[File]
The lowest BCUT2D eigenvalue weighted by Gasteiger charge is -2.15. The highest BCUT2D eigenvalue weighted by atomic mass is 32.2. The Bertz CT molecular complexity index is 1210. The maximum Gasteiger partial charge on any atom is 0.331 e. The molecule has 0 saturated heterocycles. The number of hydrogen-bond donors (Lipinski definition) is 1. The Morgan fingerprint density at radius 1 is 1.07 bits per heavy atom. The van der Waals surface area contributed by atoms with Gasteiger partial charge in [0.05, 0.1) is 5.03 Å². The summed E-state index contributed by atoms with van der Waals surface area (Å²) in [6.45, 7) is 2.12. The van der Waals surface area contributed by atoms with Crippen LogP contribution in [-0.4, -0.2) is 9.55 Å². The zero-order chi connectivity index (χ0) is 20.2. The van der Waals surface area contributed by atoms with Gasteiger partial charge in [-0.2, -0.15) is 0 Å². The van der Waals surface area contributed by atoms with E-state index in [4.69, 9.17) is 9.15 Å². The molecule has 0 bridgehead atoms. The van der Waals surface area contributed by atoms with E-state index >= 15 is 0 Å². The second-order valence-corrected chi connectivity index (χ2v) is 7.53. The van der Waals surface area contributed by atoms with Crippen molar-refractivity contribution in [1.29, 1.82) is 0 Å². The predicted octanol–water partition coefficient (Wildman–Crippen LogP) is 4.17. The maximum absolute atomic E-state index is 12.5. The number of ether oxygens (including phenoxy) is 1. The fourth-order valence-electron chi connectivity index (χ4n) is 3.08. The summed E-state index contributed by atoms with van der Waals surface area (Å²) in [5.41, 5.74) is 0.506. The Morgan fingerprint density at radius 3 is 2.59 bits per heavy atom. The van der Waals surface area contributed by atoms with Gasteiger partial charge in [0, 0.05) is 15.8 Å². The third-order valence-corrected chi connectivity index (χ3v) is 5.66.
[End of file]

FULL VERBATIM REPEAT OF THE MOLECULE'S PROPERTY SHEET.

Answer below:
The lowest BCUT2D eigenvalue weighted by Gasteiger charge is -2.15. The highest BCUT2D eigenvalue weighted by atomic mass is 32.2. The Bertz CT molecular complexity index is 1210. The maximum Gasteiger partial charge on any atom is 0.331 e. The molecule has 0 saturated heterocycles. The number of hydrogen-bond donors (Lipinski definition) is 1. The Morgan fingerprint density at radius 1 is 1.07 bits per heavy atom. The van der Waals surface area contributed by atoms with Gasteiger partial charge in [0.05, 0.1) is 5.03 Å². The summed E-state index contributed by atoms with van der Waals surface area (Å²) in [6.45, 7) is 2.12. The van der Waals surface area contributed by atoms with Crippen LogP contribution in [-0.4, -0.2) is 9.55 Å². The zero-order chi connectivity index (χ0) is 20.2. The van der Waals surface area contributed by atoms with Gasteiger partial charge in [-0.2, -0.15) is 0 Å². The van der Waals surface area contributed by atoms with E-state index in [4.69, 9.17) is 9.15 Å². The molecule has 0 bridgehead atoms. The van der Waals surface area contributed by atoms with E-state index >= 15 is 0 Å². The second-order valence-corrected chi connectivity index (χ2v) is 7.53. The van der Waals surface area contributed by atoms with Crippen molar-refractivity contribution in [1.29, 1.82) is 0 Å². The predicted octanol–water partition coefficient (Wildman–Crippen LogP) is 4.17. The maximum absolute atomic E-state index is 12.5. The number of ether oxygens (including phenoxy) is 1. The fourth-order valence-electron chi connectivity index (χ4n) is 3.08. The summed E-state index contributed by atoms with van der Waals surface area (Å²) in [5.41, 5.74) is 0.506. The Morgan fingerprint density at radius 3 is 2.59 bits per heavy atom. The van der Waals surface area contributed by atoms with Gasteiger partial charge in [0, 0.05) is 15.8 Å². The third-order valence-corrected chi connectivity index (χ3v) is 5.66.